The life of faith will bring forth many such struggles, and this is unavoidable. But God wants us to have peace, even in the midst of struggle. "Peace I leave with you; my peace I give to you; not as the world gives do I give to you" (John 14:27). His peace is meant to be an abiding peace; not a peace "as the world gives" that is taken away as soon as conflict emerges. We are meant to have peace, even in the midst of the "wrestling" that is inherent in faith. What kind of peace would Christ offer if we were thrown into turmoil every time we encountered something we couldn't reconcile? Clearly, our Lord means for the peace of our faith to be maintained even in the midst of uncertainty. But how can we accomplish this?
To do this, remember that you do not need to resolve your difficulties in order to maintain faith.
Let's recall a bit about the nature of faith: it is trusting, provisional, and imperfect.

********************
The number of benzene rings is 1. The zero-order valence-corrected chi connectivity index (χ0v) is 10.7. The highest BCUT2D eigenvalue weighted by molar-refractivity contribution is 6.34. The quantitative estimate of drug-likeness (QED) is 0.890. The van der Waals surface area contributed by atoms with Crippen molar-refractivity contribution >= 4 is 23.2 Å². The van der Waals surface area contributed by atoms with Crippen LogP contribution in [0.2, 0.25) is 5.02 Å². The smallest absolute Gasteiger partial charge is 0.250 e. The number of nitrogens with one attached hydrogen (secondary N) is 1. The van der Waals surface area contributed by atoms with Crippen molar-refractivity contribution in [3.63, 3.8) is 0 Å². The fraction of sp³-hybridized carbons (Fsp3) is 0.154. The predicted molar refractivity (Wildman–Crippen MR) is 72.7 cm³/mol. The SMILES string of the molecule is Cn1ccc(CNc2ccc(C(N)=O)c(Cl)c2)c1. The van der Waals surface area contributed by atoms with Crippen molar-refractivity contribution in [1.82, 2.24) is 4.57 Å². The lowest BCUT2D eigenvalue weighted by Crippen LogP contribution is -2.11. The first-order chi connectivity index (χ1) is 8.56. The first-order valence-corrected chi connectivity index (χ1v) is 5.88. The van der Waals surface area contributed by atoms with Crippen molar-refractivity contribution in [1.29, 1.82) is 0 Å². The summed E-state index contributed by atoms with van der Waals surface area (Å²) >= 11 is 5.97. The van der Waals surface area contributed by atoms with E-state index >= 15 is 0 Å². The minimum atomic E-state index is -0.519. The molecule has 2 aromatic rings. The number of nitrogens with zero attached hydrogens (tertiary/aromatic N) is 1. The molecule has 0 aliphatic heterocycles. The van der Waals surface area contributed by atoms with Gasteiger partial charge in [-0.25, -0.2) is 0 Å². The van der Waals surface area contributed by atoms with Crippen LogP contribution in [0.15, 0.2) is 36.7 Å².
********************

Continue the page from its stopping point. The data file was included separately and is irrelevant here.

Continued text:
What does this mean concretely?
Now, I can foresee some critiquing this concept by saying that I am suggesting we just believe blindly even though our mind can no longer assent; that I am telling people to just stuff their difficulties and proclaim CREDO! despite their faltering heart. This is not so. Faith is fundamentally an act of trust, and if that trust has been so compromised as to become unsustainable, then faith is impossible, and it would be wrong and cruel to tell someone to simply ignore it. I am, however, suggesting that those of us who have faith give up thinking that we need to cross every jot and tittle; let go of the idea that being a strong believer means working out all the answers intellectually. Learn to rest in not knowing. You will not be denied heaven because you did not have a fully worked out intellectual synthesis of some disputed issue. If you find yourself in those moments of "wrestling," acknowledge the struggle, embrace it, and offer your ignorance to God.